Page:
Grand-Pré, Nova Scotia

Grand-Pré, Nova Scotia


Its French name translates to "Great Meadow" and the community lies at the eastern edge of the Annapolis Valley several kilometres east of the town of Wolfville on a peninsula jutting into the Minas Basin, framed by the Gaspereau and Cornwallis Rivers.


Grand-Pré was founded by Acadians settlers who travelled east from Champlain's original settlement in Port-Royal Annapolis Royal in 1680. The settlement grew and developed great expanses of tidal marsh as productive farmland. However the community was caught between French and British imperial rivalries. In 1747, a French force defeated a larger British force in a night raid at the Battle of Grand-Pré. However the Acadian residents were all expelled from Grand Pre during the Great Upheaval, which began in 1755. American poet Henry Wadsworth Longfellow later immortalized the tragedy of the Grand Pre expulsion with his epic poem Evangeline.

After the deportation of the Acadians, the vacant lands were resettled by New England Planters in 1760. One of the Planter descendants was Sir Robert Laird Borden, the eighth Prime Minister of Canada, who was born in Grand-Pré in 1854. Grand Pre continued as a rich and productive but small farming community until the 1920s when the Dominion Atlantic Railway developed the Grand Pre memorial park to attract tourists. It made the community a major tourism destination as well as a memorial to the Acadian people.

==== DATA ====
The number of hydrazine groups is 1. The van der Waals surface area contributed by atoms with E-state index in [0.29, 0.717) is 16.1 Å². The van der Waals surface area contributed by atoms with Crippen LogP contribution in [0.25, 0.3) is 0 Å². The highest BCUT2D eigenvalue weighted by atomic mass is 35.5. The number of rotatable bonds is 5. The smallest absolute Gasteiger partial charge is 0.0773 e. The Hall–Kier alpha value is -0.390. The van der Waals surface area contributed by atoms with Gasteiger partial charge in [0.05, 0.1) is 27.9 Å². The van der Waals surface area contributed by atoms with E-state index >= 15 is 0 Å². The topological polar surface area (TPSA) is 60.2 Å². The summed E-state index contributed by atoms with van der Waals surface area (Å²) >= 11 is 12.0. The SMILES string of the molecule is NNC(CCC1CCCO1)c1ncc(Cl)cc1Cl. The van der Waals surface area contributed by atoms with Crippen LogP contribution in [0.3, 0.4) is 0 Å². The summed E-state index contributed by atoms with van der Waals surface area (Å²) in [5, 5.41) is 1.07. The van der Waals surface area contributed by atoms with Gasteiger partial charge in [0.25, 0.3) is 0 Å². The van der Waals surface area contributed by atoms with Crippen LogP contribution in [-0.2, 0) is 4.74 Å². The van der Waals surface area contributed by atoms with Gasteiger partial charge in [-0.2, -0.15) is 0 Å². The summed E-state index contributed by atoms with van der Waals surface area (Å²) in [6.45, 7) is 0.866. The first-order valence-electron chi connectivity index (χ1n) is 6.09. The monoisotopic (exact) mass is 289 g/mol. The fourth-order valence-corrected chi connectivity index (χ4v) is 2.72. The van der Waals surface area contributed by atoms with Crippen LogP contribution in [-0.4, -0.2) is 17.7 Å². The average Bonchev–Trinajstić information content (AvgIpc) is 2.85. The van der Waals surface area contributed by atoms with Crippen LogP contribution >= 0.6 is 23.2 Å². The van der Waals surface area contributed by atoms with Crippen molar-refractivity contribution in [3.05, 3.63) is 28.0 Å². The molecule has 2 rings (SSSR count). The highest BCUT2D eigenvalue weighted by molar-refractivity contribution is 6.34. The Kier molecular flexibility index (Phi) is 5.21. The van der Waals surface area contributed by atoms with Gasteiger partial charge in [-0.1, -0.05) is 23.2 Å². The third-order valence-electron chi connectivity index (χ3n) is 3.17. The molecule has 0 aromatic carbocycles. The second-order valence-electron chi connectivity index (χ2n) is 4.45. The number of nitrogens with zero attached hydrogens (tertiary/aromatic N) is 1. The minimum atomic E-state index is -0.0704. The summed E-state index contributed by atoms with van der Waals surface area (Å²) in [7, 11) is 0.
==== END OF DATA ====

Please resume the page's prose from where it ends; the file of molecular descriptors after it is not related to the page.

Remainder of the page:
Today, Grand-Pré is the home the Grand-Pré National Historic Site which is now a national park administered by Parks Canada to commemorate the Acadian people and their deportation. One of Nova Scotia's best known wineries, Domaine de Grand Pré, is located in the community. Grand-Pré is also Canada's first designated Historic Rural District.

Displaced Acadians

Probably the largest concentration of Acadians, the offspring of those displaced from Acadia, thrive in what is referred to as Cajun Country in South Louisiana, USA. There the term Cajun, over time became the name used to refer to Acadian. After their expulsion from their homeland in Grand-Pré, some of those fotunate enough to have held on to their families were displaced in what is now southern Louisiana. From the area around Saint Martinsville, the Acadians thrived, but remained a close nit society and today are proud to call themselves Cajun.

Attractions & External Links

* [ Société Promotion Grand-Pré - The National Historic Site]
* [ Grand-Pré National Historic Site]
* [ Domaine de Grand Pré/Grand Pré Wines]
* [ Tangled Gardens]
* [ Just Us! Fair Trade Coffee Museum]

Wikimedia Foundation. 2010.

Поделиться ссылкой на выделенное

Прямая ссылка:
Нажмите правой клавишей мыши и выберите «Копировать ссылку»